Campaigners call for lower village speed limits

Rural campaigners are urging the government to introduce 30mph speed limits in villages.

A survey by the Campaign to Protect Rural England found that 70% of county councils are not implementing a 30mph speed limit in villages. In Buckinghamshire, the researchers found that over 100 villages had a 60mph speed limit.

However, the CPRE said that Dorset county council receives requests to introduce lower speed limits almost every week.

The CPRE said that the cost of introducing lower limits on a case-by-case basis is expensive, costing around £6,000 per time. At current rates, the survey suggested, it would be 2027 before Cambridgeshire addressed all the villages on its waiting list.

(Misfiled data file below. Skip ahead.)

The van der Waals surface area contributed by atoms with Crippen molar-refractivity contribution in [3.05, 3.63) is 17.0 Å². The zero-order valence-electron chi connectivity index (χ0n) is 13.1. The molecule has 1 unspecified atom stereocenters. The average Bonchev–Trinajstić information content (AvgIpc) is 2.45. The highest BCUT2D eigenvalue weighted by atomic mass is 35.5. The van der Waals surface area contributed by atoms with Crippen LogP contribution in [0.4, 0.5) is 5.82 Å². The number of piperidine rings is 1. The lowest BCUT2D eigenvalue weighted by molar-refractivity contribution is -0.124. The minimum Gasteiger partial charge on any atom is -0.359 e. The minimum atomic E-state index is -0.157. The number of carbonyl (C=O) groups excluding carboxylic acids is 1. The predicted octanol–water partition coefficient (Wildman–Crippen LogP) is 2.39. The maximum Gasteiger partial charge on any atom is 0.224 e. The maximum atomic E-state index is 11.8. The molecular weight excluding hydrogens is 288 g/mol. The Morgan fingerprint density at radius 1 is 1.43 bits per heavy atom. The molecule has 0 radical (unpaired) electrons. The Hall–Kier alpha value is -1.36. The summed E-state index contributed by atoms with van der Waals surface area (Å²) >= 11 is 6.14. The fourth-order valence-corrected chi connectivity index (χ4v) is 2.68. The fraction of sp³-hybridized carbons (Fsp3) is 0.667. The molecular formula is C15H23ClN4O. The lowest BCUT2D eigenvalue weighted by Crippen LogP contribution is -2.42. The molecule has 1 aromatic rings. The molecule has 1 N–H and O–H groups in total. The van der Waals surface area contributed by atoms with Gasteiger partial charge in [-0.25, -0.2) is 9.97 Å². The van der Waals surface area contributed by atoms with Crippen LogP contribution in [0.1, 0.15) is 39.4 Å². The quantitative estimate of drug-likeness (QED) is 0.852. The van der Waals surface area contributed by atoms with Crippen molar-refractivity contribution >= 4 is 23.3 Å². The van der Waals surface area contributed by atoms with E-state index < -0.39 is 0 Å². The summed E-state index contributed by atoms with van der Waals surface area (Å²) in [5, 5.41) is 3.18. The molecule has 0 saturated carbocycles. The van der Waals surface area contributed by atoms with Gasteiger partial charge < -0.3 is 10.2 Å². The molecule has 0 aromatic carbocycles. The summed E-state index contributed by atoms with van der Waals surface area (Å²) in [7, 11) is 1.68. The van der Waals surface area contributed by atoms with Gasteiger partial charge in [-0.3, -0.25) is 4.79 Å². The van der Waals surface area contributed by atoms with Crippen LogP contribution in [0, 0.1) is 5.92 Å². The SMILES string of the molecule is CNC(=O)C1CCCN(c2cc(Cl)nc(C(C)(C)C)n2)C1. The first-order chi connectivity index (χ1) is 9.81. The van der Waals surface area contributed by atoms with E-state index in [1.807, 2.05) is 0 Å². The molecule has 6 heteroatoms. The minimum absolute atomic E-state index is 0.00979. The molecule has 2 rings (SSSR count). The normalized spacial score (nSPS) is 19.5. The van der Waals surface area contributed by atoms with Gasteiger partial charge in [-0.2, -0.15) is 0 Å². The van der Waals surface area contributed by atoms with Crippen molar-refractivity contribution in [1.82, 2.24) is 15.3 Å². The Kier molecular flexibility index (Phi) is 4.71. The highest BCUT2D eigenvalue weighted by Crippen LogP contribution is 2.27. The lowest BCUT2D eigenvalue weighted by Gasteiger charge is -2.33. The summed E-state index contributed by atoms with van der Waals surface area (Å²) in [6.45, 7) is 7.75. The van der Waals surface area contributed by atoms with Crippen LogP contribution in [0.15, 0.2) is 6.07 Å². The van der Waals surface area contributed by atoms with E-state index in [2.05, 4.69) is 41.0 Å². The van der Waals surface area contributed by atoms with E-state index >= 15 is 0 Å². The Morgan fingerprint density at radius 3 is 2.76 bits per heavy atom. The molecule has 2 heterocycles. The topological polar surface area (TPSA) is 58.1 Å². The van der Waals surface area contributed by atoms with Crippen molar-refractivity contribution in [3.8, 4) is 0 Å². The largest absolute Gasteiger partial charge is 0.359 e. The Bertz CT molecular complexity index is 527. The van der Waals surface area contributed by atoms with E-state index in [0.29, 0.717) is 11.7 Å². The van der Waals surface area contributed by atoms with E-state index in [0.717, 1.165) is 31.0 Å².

The CPRE is urging the government to introduce a national 30mph default speed limit for villages, as part of the Road Safety Bill.

Paul Hamblin, CPRE’s Head of Transport Policy, said: “We know lower speeds save lives and make places less threatening. The waiting list for villages needing help from speeding traffic is unacceptable. Villages are places where people live – not simple places you drive through. We need Ministers to take action by introducing a default 30mph limit.”

The CPRE said that the default 30mph speed limit would have a number of advantages, including eliminating the need for expensive Traffic Regulation Orders and reducing the need for expensive signage.

Mr Hamblin added: “Over five years ago, the Prime Minister said that 30mph should be the normal speed limit for villages. But our survey shows demand for action far outstripping action on the ground. With a Road Safety Bill before Parliament, now is the time to act.”


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